Growing future stewards of Alaska's wildest places
Early experiences leading to a lifelong relationship with Alaska’s wildest places.
At Alaska Geographic we partner with land managers, scientists, educators, and communities across Alaska to connect thousands of kids to their first outdoor experiences. We further those connections through focused mentorship and opportunities to become youth leaders.
Youth Camps & Expeditions
From exploring ancient archaeological sites of the Bering Land Bridge National Preserve to investigating climate change while backpacking through Denali National Park, our Stewardship expeditions encourage exploration, learning, and stewardship of our public lands. We work with key partners to offer these youth opportunities across Alaska.
Youth Mentorship & Leadership Development
For many of the teens we meet, getting outdoors is a whole new experience. We keep them connected through exciting day trips that combine stewardship and adventures such as ice climbing and fishing, skiing to glaciers, invasive species removal, and lots of hikes!
Our mentorship programs take kids as far as they want to go. Many teens are going on to jobs and careers in science, land management, outdoor recreation, and tourism.
Chugach Children’s Forest Program (past program)
The Chugach Children’s Forest introduces diverse, young Alaskans to their wild backyard. Despite the abundance of wild places in Alaska, many Alaskan youth have never ventured outside their local communities to explore Alaska’s vast expanse of public lands. The Chugach Children’s Forest EMPOWERS and ENABLES Alaskan youth to explore these wild places that are so close, yet so far.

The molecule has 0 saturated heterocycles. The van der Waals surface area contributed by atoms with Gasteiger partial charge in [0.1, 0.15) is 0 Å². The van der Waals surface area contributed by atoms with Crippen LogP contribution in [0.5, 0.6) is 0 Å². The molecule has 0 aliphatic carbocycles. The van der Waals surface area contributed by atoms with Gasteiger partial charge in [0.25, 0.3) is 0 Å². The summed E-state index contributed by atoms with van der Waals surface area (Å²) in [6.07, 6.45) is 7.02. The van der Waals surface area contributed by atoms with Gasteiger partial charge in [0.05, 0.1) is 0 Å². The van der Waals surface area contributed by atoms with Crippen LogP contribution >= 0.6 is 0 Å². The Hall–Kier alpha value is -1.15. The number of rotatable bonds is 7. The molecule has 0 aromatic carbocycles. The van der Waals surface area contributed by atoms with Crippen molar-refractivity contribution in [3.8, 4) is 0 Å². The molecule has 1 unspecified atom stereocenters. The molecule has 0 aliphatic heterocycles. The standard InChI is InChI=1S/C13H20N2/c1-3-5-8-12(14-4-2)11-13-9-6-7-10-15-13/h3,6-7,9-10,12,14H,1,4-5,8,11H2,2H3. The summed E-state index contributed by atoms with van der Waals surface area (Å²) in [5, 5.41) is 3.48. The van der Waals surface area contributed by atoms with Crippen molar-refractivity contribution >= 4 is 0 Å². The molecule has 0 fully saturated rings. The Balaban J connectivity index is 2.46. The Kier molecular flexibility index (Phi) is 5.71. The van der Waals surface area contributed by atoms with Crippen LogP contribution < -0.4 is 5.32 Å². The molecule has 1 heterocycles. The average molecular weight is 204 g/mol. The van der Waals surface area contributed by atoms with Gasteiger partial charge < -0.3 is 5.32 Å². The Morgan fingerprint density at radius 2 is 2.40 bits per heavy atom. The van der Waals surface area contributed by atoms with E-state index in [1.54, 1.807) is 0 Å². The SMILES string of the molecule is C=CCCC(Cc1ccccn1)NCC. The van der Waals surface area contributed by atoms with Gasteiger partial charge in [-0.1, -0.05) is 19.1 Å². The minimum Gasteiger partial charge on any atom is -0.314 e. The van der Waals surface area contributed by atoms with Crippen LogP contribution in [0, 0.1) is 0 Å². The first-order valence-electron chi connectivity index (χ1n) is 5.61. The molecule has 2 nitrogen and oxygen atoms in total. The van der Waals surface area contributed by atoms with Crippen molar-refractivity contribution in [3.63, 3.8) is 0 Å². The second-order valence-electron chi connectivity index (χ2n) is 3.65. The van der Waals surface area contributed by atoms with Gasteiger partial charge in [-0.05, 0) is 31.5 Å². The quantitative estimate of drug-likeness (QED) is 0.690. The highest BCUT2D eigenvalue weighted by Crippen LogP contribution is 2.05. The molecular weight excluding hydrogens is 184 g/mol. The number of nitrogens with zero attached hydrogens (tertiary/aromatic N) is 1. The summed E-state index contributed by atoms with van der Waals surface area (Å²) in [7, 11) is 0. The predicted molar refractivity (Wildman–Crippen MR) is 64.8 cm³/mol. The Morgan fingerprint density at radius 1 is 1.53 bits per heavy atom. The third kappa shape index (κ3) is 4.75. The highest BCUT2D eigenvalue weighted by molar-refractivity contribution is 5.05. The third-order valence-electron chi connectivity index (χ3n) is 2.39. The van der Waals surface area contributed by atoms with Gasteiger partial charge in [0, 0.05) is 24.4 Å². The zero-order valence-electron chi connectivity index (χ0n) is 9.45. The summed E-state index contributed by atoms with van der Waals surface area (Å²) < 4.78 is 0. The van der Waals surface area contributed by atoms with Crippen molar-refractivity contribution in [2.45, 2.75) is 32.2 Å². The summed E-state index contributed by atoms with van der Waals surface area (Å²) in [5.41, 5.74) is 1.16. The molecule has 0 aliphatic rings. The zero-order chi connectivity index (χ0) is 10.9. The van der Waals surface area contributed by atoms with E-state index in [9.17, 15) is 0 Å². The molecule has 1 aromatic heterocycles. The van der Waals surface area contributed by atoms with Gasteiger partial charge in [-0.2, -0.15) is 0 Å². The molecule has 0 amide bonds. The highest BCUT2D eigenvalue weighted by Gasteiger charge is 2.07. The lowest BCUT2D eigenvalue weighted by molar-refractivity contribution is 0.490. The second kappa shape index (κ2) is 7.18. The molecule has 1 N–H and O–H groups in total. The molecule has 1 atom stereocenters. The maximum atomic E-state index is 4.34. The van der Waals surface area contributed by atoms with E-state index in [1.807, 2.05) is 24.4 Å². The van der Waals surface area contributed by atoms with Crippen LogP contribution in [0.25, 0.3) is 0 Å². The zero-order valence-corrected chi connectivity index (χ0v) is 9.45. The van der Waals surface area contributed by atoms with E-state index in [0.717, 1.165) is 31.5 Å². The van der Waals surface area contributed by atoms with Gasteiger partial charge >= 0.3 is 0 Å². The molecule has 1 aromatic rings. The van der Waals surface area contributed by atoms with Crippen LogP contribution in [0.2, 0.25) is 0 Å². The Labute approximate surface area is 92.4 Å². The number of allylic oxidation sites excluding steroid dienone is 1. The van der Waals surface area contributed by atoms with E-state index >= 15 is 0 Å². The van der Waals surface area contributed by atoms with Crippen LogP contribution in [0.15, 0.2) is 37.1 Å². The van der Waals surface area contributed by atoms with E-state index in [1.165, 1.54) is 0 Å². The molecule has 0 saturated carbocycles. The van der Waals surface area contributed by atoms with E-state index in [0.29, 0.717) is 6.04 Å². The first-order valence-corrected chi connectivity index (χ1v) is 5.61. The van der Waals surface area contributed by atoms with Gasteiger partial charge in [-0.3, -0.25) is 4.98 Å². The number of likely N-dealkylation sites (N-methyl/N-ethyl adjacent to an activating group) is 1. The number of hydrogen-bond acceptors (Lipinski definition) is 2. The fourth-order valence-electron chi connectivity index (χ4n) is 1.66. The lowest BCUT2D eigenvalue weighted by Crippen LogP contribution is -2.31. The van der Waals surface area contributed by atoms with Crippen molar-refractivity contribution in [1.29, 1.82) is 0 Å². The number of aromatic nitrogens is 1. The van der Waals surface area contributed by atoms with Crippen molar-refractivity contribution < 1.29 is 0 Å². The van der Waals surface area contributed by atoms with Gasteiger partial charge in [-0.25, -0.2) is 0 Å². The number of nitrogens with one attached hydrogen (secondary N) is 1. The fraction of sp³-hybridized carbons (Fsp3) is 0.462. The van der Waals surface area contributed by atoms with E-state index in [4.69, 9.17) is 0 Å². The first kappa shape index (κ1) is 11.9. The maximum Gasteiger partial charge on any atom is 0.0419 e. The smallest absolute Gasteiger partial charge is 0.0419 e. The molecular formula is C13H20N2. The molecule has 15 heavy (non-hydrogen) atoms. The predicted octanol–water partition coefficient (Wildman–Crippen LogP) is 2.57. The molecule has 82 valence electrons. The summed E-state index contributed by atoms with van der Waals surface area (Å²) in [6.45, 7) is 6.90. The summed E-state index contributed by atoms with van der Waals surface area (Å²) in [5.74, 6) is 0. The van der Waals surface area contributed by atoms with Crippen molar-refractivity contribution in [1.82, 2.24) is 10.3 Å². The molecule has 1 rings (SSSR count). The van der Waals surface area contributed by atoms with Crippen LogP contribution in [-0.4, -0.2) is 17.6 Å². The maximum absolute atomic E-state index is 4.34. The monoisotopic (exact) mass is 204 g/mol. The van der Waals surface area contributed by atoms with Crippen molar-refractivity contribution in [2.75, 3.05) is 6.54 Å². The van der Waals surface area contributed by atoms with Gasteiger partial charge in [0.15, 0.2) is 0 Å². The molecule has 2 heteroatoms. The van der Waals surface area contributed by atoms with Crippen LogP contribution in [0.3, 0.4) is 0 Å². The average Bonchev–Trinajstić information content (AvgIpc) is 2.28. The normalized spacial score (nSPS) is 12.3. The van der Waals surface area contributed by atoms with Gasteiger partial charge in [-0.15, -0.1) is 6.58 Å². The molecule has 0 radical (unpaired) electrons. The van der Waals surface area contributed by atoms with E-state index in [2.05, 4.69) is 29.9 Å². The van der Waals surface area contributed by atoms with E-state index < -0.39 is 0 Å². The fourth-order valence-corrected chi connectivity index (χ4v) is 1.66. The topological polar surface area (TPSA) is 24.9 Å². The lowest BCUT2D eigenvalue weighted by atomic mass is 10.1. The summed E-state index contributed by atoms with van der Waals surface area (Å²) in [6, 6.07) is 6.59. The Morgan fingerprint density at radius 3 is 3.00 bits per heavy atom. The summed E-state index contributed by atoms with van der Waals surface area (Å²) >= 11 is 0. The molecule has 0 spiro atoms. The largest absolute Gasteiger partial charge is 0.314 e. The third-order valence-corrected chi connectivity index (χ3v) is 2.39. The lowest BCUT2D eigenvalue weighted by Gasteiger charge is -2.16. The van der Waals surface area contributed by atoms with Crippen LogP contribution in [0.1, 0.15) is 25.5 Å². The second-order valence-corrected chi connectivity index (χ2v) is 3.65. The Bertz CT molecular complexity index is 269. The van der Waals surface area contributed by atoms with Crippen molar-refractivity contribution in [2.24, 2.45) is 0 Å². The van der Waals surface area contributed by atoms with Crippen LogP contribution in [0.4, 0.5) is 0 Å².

We address the financial and cultural obstacles that prevent underrepresented youth from becoming engaged in the outdoors. We overcome these barriers to engagement and give Alaskan youth what is thought of as an “Alaskan experience” – full of outdoor adventure!
Arctic Youth Ambassadors Program
The Arctic Youth Ambassadors Program brings together diverse youth from across Alaska to serve as ambassadors for their communities and country in building awareness at home and abroad about life in the Arctic.
Over the course of two years, which coincide with the U.S. Chairmanship of the Arctic Council, the youth ambassadors will share both their local perspective on Arctic issues and priorities and new knowledge they will gain by engaging with partners and leaders from around the world. They’ll add their voices and solutions to a global conversation about how to sustain communities, cultures and the environment in a changing Arctic.